Lotto dream dies as Titanic restaurant is sunk
Published 16/06/2005 | 00:11
A LOTTO millionaire lost his business yesterday when a court ruled he must lose his dream Titanic-themed pub and restaurant.
Vincent Keaney, (49), won IR£1m (?1.25m) in the Lotto in 1996. He vowed to fulfill his dream of setting up a bar on the spot in Cobh where 120 passengers embarked on the faithful first and last voyage of the ocean liner in 1912.
Mr Keaney bought Scott's Buildings - once the location of White Star Line's offices and the dole office where Mr Keaney had signed on.
After almost six years of building and wrangling, Mr Keaney succeeded in opening the business. However, it hit rough seas and had to close.
With help from Michael Nolan and his firm Tregan Properties, Mr Keaney salvaged the venture and steamed ahead. However, it encountered more difficulties, and yesterday Tregan and Mr Keaney ended up before Judge Sean O Donnabhain at Cork Circuit Civil Court to resolve their difficulties.
Tregan was suing Mr Keaney's firm for possession of the two properties - the bar and restaurant and adjoining buildings. The firm also sought rent arrears of ?220,000 from Mr Keaney.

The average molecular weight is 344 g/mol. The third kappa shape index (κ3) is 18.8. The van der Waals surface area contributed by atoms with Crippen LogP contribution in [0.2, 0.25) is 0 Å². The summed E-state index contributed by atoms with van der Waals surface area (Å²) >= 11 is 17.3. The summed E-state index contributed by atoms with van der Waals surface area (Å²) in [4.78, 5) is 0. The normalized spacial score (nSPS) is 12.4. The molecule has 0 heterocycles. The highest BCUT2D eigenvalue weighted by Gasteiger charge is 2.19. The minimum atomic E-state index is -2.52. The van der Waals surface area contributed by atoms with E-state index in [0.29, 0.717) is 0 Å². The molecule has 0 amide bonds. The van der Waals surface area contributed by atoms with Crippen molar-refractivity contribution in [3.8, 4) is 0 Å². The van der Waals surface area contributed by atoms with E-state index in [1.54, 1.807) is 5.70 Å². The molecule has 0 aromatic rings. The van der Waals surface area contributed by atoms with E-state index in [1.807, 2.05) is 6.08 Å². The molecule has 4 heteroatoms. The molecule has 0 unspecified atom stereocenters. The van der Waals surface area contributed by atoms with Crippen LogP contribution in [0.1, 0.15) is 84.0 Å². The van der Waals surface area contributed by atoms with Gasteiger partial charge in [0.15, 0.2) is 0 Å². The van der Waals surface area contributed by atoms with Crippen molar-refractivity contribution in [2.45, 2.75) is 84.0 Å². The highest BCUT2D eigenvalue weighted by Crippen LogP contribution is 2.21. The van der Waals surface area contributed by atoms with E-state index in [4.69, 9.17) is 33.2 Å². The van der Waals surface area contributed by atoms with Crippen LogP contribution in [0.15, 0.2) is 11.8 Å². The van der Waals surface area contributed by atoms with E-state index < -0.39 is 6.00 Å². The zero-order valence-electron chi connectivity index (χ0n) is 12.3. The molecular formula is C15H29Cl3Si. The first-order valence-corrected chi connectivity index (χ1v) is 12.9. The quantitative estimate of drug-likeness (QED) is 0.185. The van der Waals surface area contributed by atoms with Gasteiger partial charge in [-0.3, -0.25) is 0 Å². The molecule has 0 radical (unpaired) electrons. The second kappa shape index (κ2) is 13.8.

The court heard Mr Keaney entered partnership with Mr Nolan shortly before the opening of the bar in August 2000.
Following the second closure of the business, Mr Nolan became the leading shareholder, leasing Scott's Buildings to Mr Keaney.
Terry O'Driscoll, for Mr Keaney, explained that Mr Nolan had been brought in by Mr Keaney as an adviser, and as the business began to flounder the men entered into an agreement in which Mr Nolan allegedly agreed to pay off the firm's debts. Mr Keaney alleged that Mr Nolan did not fulfill this agreement.
The Lotto millionaire also alleged that Mr Nolan committed fraud by forging Mr Keaney's signature and siphoning money from business accounts. These allegations are being probed by gardai.
Willis Walsh, for Michael Nolan, said there was a "historic feud" between the men.
Mr O'Driscoll said Mr Keaney wanted to "stay in the building and run it". Judge O Donnabhain said Mr Keaney's counsel had not "established a defence". He said he must award possession to Tregan, and adjourned the case involving rent arrears for seven weeks so Mr Keaney could plan a defence.
Mr Keaney was not in court for the judgment, while Mr Nolan sat in the back of the court.